The way these singularities are handled is by first Regularization, and then Renormalization. Regularization creates a non-physical, but mathematically consistent deformation of the theory, which is used to complete the quantization, and then renormalization, which shoves the singularities to an external multiplier where they don't interfere with the innards of the theory, completes the proces and removes the deformation.
*There are methods which do not involve the singularities, but they do not produce the handy calculations associated with ordinary renormalization.
Is this saying that basically instead of a function mapping points between sets they are mapping functions to functions? That is, each argument is now a function and not a discrete number of points? Sounds like you are dealing with function space and this reminds me of stuff I studied in real analysis.
Any online resources?
Well, if you have Postscript, there's http://www.pt.tu-clausthal.de/~aswl/scripts/qft.html [Broken].
Protonman, you have the idea. It's more like functional analysis than measure theory, though both of them come in.
Is quantization some sort of advanced general method of statistical analysis? If so, then when do we use a quantization procedure? In what situations does it apply? For example, does a quantization procedure apply when you know you must have a solution, but it is inherently impossible to narrow the answer to only one solution. So you must then calculate the probability of every possible solution and see how the possibilities interfere with each other - a Feynman type of integration? Otherwise, it seems distrubing to have methods only applicable to one situation - a loss of generality.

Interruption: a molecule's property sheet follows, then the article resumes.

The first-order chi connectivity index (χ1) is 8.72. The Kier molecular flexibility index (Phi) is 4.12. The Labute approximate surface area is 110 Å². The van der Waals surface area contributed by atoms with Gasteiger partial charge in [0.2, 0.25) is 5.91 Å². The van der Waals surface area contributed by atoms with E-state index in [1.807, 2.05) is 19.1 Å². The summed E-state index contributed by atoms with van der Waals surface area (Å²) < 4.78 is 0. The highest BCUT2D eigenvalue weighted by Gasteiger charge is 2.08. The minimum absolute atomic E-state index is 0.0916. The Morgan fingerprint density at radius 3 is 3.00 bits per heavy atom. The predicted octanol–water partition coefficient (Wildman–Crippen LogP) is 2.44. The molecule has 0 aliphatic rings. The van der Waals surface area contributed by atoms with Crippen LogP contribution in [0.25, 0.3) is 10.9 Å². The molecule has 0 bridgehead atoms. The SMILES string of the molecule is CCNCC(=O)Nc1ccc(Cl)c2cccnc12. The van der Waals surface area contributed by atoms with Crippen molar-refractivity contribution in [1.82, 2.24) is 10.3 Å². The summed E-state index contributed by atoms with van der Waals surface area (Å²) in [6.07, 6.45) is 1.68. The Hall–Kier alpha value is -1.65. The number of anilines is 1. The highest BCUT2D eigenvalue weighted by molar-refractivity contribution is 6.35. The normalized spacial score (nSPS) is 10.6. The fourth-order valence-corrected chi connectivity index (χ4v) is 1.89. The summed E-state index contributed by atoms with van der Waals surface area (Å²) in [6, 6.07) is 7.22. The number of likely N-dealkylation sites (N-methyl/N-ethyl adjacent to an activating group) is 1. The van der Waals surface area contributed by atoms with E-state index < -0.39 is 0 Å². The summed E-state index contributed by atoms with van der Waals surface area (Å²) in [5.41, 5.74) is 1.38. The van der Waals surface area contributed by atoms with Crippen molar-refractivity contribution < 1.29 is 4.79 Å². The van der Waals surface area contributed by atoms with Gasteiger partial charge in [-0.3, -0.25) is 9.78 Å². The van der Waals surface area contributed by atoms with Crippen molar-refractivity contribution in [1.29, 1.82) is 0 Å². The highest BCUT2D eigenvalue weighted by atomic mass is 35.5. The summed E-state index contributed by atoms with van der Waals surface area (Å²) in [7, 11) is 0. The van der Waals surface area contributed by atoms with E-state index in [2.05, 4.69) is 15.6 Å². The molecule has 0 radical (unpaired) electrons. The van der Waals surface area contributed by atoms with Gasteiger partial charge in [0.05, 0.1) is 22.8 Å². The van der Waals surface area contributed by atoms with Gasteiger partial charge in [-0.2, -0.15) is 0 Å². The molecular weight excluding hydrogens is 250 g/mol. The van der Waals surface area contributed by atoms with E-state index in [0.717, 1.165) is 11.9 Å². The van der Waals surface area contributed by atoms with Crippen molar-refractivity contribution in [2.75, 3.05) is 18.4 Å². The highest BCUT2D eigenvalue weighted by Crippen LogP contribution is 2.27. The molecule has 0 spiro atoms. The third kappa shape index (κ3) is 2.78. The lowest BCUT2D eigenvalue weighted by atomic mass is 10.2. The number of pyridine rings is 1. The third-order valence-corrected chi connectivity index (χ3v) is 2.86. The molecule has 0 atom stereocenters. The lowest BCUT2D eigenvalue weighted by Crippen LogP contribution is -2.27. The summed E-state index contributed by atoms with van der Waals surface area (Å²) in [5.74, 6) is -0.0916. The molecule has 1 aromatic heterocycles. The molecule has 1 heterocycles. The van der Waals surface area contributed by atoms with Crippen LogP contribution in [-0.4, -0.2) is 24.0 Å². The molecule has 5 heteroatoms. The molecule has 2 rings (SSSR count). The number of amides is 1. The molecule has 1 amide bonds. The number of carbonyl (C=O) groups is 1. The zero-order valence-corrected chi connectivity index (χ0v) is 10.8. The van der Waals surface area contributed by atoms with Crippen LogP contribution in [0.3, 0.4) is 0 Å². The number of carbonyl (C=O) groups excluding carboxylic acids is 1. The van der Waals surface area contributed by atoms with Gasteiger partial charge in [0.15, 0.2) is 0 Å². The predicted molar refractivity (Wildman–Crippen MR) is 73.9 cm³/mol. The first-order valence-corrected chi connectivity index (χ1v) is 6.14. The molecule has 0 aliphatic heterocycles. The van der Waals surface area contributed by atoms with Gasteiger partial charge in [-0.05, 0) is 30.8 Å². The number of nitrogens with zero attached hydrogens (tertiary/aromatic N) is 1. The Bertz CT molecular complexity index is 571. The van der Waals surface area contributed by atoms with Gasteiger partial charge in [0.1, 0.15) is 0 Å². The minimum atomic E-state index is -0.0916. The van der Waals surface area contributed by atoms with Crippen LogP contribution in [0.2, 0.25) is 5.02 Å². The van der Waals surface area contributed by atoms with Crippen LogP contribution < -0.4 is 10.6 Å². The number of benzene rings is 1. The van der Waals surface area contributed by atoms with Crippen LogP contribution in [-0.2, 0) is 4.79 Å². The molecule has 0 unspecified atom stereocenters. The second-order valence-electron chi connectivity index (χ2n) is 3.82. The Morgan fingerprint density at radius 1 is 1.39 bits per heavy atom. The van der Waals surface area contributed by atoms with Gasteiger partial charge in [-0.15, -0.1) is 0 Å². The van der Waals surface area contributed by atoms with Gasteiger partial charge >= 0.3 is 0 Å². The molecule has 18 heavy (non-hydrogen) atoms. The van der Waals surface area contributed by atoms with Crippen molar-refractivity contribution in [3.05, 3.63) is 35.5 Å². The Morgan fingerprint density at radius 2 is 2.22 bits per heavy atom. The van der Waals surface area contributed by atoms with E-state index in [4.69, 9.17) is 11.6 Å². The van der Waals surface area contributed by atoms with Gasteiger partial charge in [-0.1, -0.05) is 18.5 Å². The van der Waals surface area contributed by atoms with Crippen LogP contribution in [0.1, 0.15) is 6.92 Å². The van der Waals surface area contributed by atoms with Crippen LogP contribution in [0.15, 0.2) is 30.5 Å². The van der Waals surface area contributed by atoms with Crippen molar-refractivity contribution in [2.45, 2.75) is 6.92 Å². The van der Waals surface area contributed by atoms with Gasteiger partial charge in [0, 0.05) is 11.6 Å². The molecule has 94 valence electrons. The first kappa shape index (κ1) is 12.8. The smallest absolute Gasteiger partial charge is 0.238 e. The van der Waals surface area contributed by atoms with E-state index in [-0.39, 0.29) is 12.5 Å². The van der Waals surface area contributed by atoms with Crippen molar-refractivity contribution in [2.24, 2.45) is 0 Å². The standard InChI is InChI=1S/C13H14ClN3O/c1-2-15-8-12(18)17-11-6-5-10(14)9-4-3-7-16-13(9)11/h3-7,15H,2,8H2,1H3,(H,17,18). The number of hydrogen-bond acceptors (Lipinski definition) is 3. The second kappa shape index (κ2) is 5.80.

Is quantization some sort of advanced general method of statistical analysis? If so, then when do we use a quantization procedure? In what situations does it apply? It seems distrubing to have methods only applicable to one situation.
Quantization apparently means different things to different people! See the discussion of Strings, Branes, and LQG about Thiemann's quantization of "The LQG String". But pretty generally quantization is a process applied to a classical theory to produce a quantum theory. It converts coordinates into states in a Hilbert space and variables into operators on the Hilbert space. And those operators are constrained to obey the commutation rules that enforce uncertainty. What else may be required of a "true quantization" seems to be controversial.
For me, there must be relatively many people in comparable numbers on different sides of an issue for it to be "controversial". This certainly isn't the case with LQG-quantization which only leads to wrong theories that have nothing to do with the physical universe.
Jeff, may I gently suggest you read you sig?
Can we state the quint essential geometry of a valid quantization process? Where do the various entities live, in the tangent or cotangent space, in the tangent or cotangent bundle, etc?
SelfAdjoint learned over the last few weeks that LQG quantization is unphyical. So instead of just being honest about this, he's chosen to finesse this fact by claiming that whether the standard methods of quantization - you know, the one's experiment has shown over and over are correct - is a controversial issue when it's really not.
Jeff, I am not finessing. Notice .this thread over on S.P.R. where several people are discussing quantization and what it requires. Some say a central charge is required, one guy plimps for an energy tensor that is annihilated by some nonzero vector, and so on. Urs' discussions at the Ulm meeting, which seem to have come to some concusions, show that the concept is not completely well-defined in physicists' minds.
And I do not appreciate your spiteful way of imputing motives to me